Many in the research world admit that informed consent forms are too long. Yet, it’s difficult to find agreement on what should be shortened or cut.
One new study has an answer that might appeal to most people who work in human research protection: eliminate repetition.1
“One of the main findings from our study is that consent forms are highly repetitious. The same information is presented over and over again,” says Amy Corneli, PhD, MPH, an assistant professor at the Duke Clinical Research Institute at Duke University School of Medicine in Durham, NC.
Stakeholders were asked to evaluate various informed consent forms. The forms ranged from 16 to 21 pages with 429 to 523 sentences. In each, study procedures was the longest content area, and risks and confidentiality was second.1
When investigators sought input on how to shorten the forms, they heard that people wanted the repetition reduced. Respondents also said the forms were too detailed and laborious.1
The investigators developed the following three main strategies:
1. Group study procedures by frequency. “Right now, in consent forms, investigators often list each study procedure that happens at every study visit,” Corneli says.
So if blood is drawn at weeks 1, 4, 8, 12, 16, then they’ll list “we will draw X amount of blood” five times.
“For informed decision-making, it likely doesn’t matter whether something will be done at week eight or 12,” Corneli says. “Potential participants likely just want to know that they’ll have blood drawn and how often it will be done.”
For instance, the informed consent form could read, “At most or at all of these study visits, we will…” and then list items, such as ask questions about the participant’s health, draw blood, collect a urine sample, etc. It also could describe what might happen at some of the visits.1
Since some research participants will want to plan their visits and know whether and when they’ll have invasive procedures, the informed consent can include this detailed information in a diagram. “The left side can have all study procedures, and columns can be for each week’s visit,” Corneli says.
This doesn’t have to be part of the informed consent form, but a table they can have as a reference.
2. Use appendices (if allowed). The study explored the use of appendices to provide participants with information that was not critical for informed decision-making, but which would be nice to know.
Tables, diagrams, and charts — such as the idea of a chart that outlines procedures at each visit — could be part of an appendix, Corneli says.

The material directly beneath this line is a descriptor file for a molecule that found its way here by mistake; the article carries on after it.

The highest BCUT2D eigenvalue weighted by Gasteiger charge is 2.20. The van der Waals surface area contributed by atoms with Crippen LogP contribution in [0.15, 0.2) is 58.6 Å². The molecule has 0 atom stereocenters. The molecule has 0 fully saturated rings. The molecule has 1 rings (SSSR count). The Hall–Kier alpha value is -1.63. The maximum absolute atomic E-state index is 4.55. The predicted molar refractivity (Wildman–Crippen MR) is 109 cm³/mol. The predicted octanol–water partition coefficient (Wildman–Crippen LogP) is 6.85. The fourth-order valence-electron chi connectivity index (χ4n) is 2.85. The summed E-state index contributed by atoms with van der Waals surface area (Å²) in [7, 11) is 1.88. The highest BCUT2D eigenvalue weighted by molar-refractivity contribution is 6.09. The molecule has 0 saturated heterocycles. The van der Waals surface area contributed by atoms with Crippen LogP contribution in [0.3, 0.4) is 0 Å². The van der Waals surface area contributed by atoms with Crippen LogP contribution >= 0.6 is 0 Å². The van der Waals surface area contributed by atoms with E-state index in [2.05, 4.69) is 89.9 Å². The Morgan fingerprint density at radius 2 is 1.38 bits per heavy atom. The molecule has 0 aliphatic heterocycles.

“We explored whether people would be accepting of putting detailed information in appendices, and, overall, they were supportive,” she adds.
However, the revised Common Rule does not support appendices in the informed consent document, Corneli notes.
Key information must be at the beginning of the informed consent document, and detailed information follows that information, she says.
Even if implementation of the revised Common Rule results in a ban on appendices in informed consent, IRBs and study sites still could include tables and charts as separate information.
“Make it clear it’s not new information,” Corneli suggests.
Instead, the tables and charts could provide additional details on the same topic to help participants prepare and plan for their visits, but not to aid them in their decision-making process about study participation, she adds.
3. Eliminate duplicate side effects. This strategy is to list side effects once, instead of listing them under each medication included in a trial.
“List all the side effects of each study medication, and remove those listed twice so participants are not distracted by listing the same side effect over and over,” Corneli suggests.
An informed consent form could read, “You will be randomly assigned one of these study drugs. Here are all of the possible side effects,” she says.
This strategy made a surprising difference in the word count in the study medication section of one informed consent form, cutting it from 944 words to 622 words. Also, the change was approved by most respondents, who said it made the side effects simpler and easier to understand.1
These three strategies were approved by greater than 90% of stakeholder respondents in the study.1
Researchers mainly looked for ways to shorten the informed consent form without removing information that some IRBs and sites would find necessary. The solution was to focus on repetition.
“Removing repetition to shorten consent forms is easier than saying, ‘This information is not needed,’” she notes. “There’s a strong consensus for these three strategies, and there’s a really high consensus to reduce the length of consent forms.”
- Corneli A, Namey E, Mueller MP, et al. Evidence-based strategies for shortening informed consent forms in clinical research. JERHRE. 2017;12(1):14-25.